Monday 21 August 2017

Duffy leads all-out attack on manager payments

Martin Breheny

Martin Breheny

THE GAA is to launch all-out war on illegal payments to county and club managers in the autumn.

The onslaught is designed to tackle, once and for all, what has been an on-going source of controversy since the early 1990s. Director general Paraic Duffy has been handed the responsibility to devise the initial proposals.

"I would hope to put them before the management committee in September. They will take it from there and, following consultation with all interested parties, a clear way forward will be proposed," said Duffy.

He initiated the latest debate on the illegal fees issue last spring when he proposed the establishment of a committee to look into amateur status at a time when there's strong anecdotal evidence of payments to managers.

However, rather than establish a committee, management decided that Duffy himself should prepare a position document, which will act as the basis for later action. "This doesn't just relate to the inter-county scene. In fact, there's evidence that it's a bigger problem at club level. We want to address it in its entirety, so that everybody knows where they stand," he said.

The matter was discussed at a recent meeting between senior Croke Park and county officials where one of the suggestions put forward was that inter-county managers be paid an allowance in addition to their expenses to take account of the extra work involved.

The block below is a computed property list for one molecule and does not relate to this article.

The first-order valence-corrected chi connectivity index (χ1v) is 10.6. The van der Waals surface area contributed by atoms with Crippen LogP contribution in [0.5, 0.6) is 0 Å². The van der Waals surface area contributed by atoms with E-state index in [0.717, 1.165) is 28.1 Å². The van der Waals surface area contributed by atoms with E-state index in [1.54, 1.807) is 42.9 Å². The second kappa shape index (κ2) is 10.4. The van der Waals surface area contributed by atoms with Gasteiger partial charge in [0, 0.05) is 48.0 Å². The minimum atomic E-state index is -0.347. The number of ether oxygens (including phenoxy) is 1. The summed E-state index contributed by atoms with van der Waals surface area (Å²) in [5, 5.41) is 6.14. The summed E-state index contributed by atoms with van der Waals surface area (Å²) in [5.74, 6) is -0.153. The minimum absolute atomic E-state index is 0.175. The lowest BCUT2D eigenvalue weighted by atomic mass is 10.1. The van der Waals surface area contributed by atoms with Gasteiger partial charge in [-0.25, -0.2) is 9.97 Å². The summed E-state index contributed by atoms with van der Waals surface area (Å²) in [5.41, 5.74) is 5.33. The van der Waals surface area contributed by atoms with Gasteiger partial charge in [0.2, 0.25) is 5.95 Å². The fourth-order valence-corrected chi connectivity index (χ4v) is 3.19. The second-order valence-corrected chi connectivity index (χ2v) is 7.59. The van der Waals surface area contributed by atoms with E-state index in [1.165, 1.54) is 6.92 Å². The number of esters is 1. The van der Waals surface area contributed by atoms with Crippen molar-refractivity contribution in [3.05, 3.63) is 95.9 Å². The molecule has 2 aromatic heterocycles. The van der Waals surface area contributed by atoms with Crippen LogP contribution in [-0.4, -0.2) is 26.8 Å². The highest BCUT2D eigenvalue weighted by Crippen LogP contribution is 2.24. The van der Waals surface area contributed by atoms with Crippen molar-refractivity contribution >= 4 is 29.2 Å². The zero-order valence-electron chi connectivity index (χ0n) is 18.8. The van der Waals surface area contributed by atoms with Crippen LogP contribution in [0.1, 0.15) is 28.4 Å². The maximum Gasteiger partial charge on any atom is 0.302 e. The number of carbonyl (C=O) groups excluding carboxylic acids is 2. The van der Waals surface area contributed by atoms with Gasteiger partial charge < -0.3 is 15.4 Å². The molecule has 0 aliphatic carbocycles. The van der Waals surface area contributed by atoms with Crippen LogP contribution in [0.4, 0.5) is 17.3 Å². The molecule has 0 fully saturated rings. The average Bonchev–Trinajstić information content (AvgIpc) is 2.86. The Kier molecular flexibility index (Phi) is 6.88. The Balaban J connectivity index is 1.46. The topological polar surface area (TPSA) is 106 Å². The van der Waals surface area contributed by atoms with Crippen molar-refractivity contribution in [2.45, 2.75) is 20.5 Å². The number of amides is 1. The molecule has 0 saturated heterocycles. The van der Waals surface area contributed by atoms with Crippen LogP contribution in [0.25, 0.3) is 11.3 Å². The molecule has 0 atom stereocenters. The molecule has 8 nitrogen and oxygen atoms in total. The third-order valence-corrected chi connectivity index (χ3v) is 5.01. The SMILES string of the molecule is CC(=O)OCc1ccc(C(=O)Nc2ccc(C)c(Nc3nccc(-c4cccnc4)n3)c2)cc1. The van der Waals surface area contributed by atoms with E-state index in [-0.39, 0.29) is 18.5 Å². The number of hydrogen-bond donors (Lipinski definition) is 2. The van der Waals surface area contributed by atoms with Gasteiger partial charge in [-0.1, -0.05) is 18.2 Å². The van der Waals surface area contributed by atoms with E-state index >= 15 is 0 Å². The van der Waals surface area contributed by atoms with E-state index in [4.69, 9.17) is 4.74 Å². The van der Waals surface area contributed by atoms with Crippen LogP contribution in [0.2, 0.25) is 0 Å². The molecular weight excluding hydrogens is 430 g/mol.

"Everybody will have their own idea on how this should be addressed. We need a really serious debate on it, so I'll be trying to present as broad a range of options as possible, so that we can take it on from there," said Duffy.

The GAA has failed in the past to sort out the payments issue, but are now determined to make another attempt arising from fears that the rules on amateurism are coming under severe threat, not least from the club and county managers,

According to Duffy, ignoring the problem in the hope that it will disappear is not practical.

"The least acceptable option is to continue to proclaim a value and, at the same time, ignore it. And expressing a determination, genuine as it might be, is meaningless unless followed by effective action," he said.

It now remains to be seen what proposals Duffy puts before the management committee in September and what final package eventually comes to Central Council for consideration. Whatever eventually emerges is expected to come into force at the start of 2011.

Irish Independent

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